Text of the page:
Welcome to this week’s blog hop. Today the question is:
Are adverbs really the devil? If they sneak in occasionally, does it mean the writer is lazy?
I suppose I do agree with Stephen King when he said that the road to hell is paved with adverbs. For example, ‘A cat pounced quickly on the mouse’ takes less brain power to write than ‘The leonine speediness of a cat’s paw dispatched the mouse to the hereafter‘.
However, when we budding authors start out with a blank screen and an idea, many of us (myself included) merrily type away and include many words ending in ‘ly’ and also just as many words ending in ‘ing’. There’s a simple reason for that; we do not know any better.
Unfortunately when I was younger I did not have the chance to study for an English degree or for a career in journalism. I wish I had done so now, but it’s 45 years too late. I had to learn these mistakes in later life when I started to write novels. The help from WordPress has been invaluable, as many bloggers (thanks especially to Chris, the Story Reading Ape for finding all those useful blogs) actively publish writing tips which have included grammar dos and don’ts, and I have learned quite a lot over the past 7 years.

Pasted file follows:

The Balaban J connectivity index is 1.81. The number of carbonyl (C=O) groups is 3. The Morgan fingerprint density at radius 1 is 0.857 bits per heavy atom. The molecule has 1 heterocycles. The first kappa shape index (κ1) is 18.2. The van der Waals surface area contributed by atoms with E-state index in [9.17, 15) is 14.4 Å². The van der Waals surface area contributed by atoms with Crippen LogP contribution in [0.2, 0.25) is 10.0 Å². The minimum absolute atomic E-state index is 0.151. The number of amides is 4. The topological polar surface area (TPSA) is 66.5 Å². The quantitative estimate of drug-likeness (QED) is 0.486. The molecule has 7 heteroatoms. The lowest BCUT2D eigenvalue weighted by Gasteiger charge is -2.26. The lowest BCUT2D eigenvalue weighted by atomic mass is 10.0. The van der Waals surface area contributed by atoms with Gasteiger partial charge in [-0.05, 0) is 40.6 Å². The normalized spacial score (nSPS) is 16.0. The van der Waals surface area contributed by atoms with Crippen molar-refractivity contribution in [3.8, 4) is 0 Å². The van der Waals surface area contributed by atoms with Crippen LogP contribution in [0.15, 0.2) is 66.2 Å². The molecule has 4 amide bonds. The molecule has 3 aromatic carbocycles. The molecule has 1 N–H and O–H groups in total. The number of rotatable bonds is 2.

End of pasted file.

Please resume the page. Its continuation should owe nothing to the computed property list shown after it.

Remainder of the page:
So… to answer the question at the top of the page… yes, the writer needs to figure out how to construct a grammatically good sentence, but it doesn’t come easy and it’s a steep learning curve. That’s why so many novels have an abundance of adverbs. It’s not because the author is lazy; indeed they may have sweated blood and tears for months getting all their ideas down. No, the real reason is that he/she just hasn’t yet learned the correct way to write a novel.
Let’s see what other blog-hoppers think about adverbs:
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